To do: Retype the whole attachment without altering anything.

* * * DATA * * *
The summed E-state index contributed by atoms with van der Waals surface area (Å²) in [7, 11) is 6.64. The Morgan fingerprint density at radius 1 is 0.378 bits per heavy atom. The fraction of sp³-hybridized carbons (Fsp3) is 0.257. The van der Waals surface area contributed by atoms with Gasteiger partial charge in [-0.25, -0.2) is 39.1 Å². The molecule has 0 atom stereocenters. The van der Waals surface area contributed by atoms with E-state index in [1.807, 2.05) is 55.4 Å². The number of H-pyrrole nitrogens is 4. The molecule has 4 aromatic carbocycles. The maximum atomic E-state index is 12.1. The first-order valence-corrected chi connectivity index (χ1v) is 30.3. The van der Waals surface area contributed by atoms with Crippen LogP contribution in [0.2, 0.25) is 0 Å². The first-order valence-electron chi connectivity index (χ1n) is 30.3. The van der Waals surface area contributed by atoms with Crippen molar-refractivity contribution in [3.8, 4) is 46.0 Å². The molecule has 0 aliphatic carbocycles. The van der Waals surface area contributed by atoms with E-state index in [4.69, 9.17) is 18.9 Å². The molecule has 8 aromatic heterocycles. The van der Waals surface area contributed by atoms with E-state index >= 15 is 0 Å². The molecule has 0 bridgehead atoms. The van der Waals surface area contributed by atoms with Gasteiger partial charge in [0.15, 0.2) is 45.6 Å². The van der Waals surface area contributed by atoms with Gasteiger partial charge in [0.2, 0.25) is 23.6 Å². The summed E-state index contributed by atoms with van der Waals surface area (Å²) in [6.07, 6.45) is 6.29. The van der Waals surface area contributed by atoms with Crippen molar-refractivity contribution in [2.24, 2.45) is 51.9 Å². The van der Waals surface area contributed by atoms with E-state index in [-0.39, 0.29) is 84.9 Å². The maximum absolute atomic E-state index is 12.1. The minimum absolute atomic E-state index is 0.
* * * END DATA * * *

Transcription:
The summed E-state index contributed by atoms with van der Waals surface area (Å²) in [7, 11) is 6.64. The Morgan fingerprint density at radius 1 is 0.378 bits per heavy atom. The fraction of sp³-hybridized carbons (Fsp3) is 0.257. The van der Waals surface area contributed by atoms with Gasteiger partial charge in [-0.25, -0.2) is 39.1 Å². The molecule has 0 atom stereocenters. The van der Waals surface area contributed by atoms with E-state index in [1.807, 2.05) is 55.4 Å². The number of H-pyrrole nitrogens is 4. The molecule has 4 aromatic carbocycles. The maximum atomic E-state index is 12.1. The first-order valence-corrected chi connectivity index (χ1v) is 30.3. The van der Waals surface area contributed by atoms with Crippen LogP contribution in [0.2, 0.25) is 0 Å². The first-order valence-electron chi connectivity index (χ1n) is 30.3. The van der Waals surface area contributed by atoms with Crippen molar-refractivity contribution in [3.8, 4) is 46.0 Å². The molecule has 0 aliphatic carbocycles. The van der Waals surface area contributed by atoms with E-state index in [4.69, 9.17) is 18.9 Å². The molecule has 8 aromatic heterocycles. The van der Waals surface area contributed by atoms with E-state index >= 15 is 0 Å². The molecule has 0 bridgehead atoms. The van der Waals surface area contributed by atoms with Gasteiger partial charge in [0.15, 0.2) is 45.6 Å². The van der Waals surface area contributed by atoms with Gasteiger partial charge in [0.2, 0.25) is 23.6 Å². The summed E-state index contributed by atoms with van der Waals surface area (Å²) in [6.07, 6.45) is 6.29. The van der Waals surface area contributed by atoms with Crippen molar-refractivity contribution in [2.24, 2.45) is 51.9 Å². The van der Waals surface area contributed by atoms with E-state index in [-0.39, 0.29) is 84.9 Å². The maximum absolute atomic E-state index is 12.1. The minimum absolute atomic E-state index is 0.